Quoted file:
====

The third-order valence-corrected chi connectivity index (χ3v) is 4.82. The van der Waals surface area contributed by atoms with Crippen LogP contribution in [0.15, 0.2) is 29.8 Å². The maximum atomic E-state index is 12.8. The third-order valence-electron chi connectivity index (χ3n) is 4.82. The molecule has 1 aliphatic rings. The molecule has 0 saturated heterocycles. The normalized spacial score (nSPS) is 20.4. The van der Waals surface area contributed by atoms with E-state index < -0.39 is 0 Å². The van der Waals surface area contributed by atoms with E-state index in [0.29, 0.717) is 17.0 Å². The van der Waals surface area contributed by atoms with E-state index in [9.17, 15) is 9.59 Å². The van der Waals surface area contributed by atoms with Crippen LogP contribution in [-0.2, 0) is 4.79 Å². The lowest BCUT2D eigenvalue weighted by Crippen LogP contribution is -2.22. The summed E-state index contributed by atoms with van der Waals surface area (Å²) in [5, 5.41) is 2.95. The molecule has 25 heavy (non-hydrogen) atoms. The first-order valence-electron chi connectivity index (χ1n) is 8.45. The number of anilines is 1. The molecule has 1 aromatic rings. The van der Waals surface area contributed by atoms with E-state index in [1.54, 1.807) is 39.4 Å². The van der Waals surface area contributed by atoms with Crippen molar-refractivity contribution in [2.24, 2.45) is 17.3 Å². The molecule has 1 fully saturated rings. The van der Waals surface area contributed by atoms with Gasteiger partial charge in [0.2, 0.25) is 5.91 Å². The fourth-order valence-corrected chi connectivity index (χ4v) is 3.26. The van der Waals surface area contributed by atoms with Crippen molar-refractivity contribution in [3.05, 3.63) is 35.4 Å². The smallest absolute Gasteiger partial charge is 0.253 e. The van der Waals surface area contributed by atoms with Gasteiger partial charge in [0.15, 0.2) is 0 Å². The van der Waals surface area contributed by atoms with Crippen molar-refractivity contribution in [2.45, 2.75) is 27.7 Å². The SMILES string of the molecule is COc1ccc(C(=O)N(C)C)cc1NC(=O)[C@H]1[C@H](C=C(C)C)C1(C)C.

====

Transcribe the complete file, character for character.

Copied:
The third-order valence-corrected chi connectivity index (χ3v) is 4.82. The van der Waals surface area contributed by atoms with Crippen LogP contribution in [0.15, 0.2) is 29.8 Å². The maximum atomic E-state index is 12.8. The third-order valence-electron chi connectivity index (χ3n) is 4.82. The molecule has 1 aliphatic rings. The molecule has 0 saturated heterocycles. The normalized spacial score (nSPS) is 20.4. The van der Waals surface area contributed by atoms with E-state index < -0.39 is 0 Å². The van der Waals surface area contributed by atoms with E-state index in [0.29, 0.717) is 17.0 Å². The van der Waals surface area contributed by atoms with E-state index in [9.17, 15) is 9.59 Å². The van der Waals surface area contributed by atoms with Crippen LogP contribution in [-0.2, 0) is 4.79 Å². The lowest BCUT2D eigenvalue weighted by Crippen LogP contribution is -2.22. The summed E-state index contributed by atoms with van der Waals surface area (Å²) in [5, 5.41) is 2.95. The molecule has 25 heavy (non-hydrogen) atoms. The first-order valence-electron chi connectivity index (χ1n) is 8.45. The number of anilines is 1. The molecule has 1 aromatic rings. The van der Waals surface area contributed by atoms with E-state index in [1.54, 1.807) is 39.4 Å². The van der Waals surface area contributed by atoms with Crippen molar-refractivity contribution in [2.24, 2.45) is 17.3 Å². The molecule has 1 fully saturated rings. The van der Waals surface area contributed by atoms with Gasteiger partial charge in [0.2, 0.25) is 5.91 Å². The fourth-order valence-corrected chi connectivity index (χ4v) is 3.26. The van der Waals surface area contributed by atoms with Crippen molar-refractivity contribution in [3.05, 3.63) is 35.4 Å². The smallest absolute Gasteiger partial charge is 0.253 e. The van der Waals surface area contributed by atoms with Gasteiger partial charge in [0.15, 0.2) is 0 Å². The van der Waals surface area contributed by atoms with Crippen molar-refractivity contribution in [2.45, 2.75) is 27.7 Å². The SMILES string of the molecule is COc1ccc(C(=O)N(C)C)cc1NC(=O)[C@H]1[C@H](C=C(C)C)C1(C)C.